Developer Sony Santa Monica Publisher SIE Format PS4 Release TBA
God Of War, Days Gone, Nier: Automata, Bound, The Last Guardian, Spider Man, Star Wars Battlefront: X-Wing VR Mission, PlayStation VR Worlds, Farpoint, Death Stranding, Resident Evil VII: Biohazard, Detroit: Become Human, Horizon Zero Dawn, Let It Die, Batman Arkham VR
When we were kids, dads were the superweapons of the console wars. Out on the school playground, someone always had a father in the industry who’d played the new Sega console and it had Mario on it and everything, scout’s honour. Fast forward a generation and dads are once again the bayonets of the fanboy footsoldiers. On one side, Microsoft’s grizzled, crinkled Marcus Fenix. On the other, Kratos, scourge of the Greek gods, a man who has seen the very worst of humanity and its astral overlords but has now discovered something immeasurably more harrowing: a son.
There are some surprising parallels between Kratos and Cory Barlog, the creative director who was an animator on the first God Of
War. Both quit their jobs and went on journeys of self-discovery. Kratos has ended his in Scandinavia, home to a whole new pantheon of gods to, we presume, fall out with and destroy. Barlog has ended up back
where he started, armed with a host of ideas about how the character can develop beyond what has always been, even by videogame standards, a blank if blood-splattered canvas.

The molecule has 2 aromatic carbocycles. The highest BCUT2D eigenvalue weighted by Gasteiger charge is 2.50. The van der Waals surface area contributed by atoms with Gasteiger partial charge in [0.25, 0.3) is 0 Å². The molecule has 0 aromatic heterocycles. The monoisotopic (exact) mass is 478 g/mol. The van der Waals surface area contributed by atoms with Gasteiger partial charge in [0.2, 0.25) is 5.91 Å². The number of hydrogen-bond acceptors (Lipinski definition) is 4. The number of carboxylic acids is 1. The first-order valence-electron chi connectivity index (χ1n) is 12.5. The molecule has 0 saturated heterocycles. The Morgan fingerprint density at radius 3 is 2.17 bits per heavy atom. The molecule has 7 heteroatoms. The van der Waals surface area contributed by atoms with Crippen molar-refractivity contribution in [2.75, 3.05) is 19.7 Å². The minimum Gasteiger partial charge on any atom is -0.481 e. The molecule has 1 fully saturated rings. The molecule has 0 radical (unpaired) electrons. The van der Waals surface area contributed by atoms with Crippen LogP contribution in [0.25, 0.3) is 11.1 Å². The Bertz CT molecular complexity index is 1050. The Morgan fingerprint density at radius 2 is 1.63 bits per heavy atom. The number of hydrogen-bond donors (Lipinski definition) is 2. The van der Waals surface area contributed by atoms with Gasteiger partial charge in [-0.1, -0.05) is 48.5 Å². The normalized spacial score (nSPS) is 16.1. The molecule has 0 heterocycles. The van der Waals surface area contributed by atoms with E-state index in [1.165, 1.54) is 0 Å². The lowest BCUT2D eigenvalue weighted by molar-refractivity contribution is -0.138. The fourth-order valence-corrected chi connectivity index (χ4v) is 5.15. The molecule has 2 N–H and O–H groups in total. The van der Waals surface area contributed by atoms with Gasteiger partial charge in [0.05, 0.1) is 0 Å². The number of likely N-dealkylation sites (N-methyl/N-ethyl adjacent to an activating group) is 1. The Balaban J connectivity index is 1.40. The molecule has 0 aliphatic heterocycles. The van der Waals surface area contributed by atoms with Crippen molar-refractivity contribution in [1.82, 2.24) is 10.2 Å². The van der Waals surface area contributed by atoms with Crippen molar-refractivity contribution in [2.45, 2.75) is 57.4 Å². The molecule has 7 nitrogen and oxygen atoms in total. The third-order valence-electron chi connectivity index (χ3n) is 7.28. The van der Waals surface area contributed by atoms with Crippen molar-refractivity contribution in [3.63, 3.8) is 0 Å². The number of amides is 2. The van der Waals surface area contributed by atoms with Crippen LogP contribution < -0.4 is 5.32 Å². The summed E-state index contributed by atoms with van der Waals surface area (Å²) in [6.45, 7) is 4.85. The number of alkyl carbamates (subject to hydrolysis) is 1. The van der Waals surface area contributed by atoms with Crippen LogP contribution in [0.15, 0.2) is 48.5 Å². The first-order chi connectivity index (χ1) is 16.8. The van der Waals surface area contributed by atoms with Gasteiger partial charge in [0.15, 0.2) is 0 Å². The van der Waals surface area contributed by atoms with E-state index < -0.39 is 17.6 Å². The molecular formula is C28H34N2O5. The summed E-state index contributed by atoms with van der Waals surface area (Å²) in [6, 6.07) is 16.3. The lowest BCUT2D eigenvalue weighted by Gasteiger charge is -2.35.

So, Barlog has a young son and so does Kratos, and the latter made for a thoroughly unexpected unveiling for a new God Of War. Eventually torsos would be cleaved open and heads loosed from shoulders, as is tradition, but bookending the violence were scenes of something that aimed, at least, for fatherly tenderness. Some of it felt rather forced – a shared XP system is a curious emotional device, and half-filling a rage meter when Kratos Jr does something wrong was a particularly contrived way of showing that Kratos has, like, feelings – but elsewhere lay hints of something deeper. After our antihero wrapped his hand around his son’s to administer the killing blow to a felled deer, he reached out as if to put a reassuring hand on his shoulder, but stopped short. It was almost touching.
The camera has been yanked from its series of zoomed-out, elevated, cinematic moorings and is now tight over Kratos’ shoulder. Combat, as a result, finally has the weighty impact this series has for so long lacked. It makes crowd control harder, but a throwable axe can pin foes to walls before being recalled. Quite how boss battles will be handled from this angle is another matter – the one in the demo appeared heavily scripted – but the biggest challenge facing Barlog and team is telling the emotional story he wants to tell without starving series fans of the god-killing ultraviolence they crave.
This troll-like creature provides a good opportunity for Kratos to educate his son in the finer points of ripping off heads. The boy isn’t very accurate with those arrows, though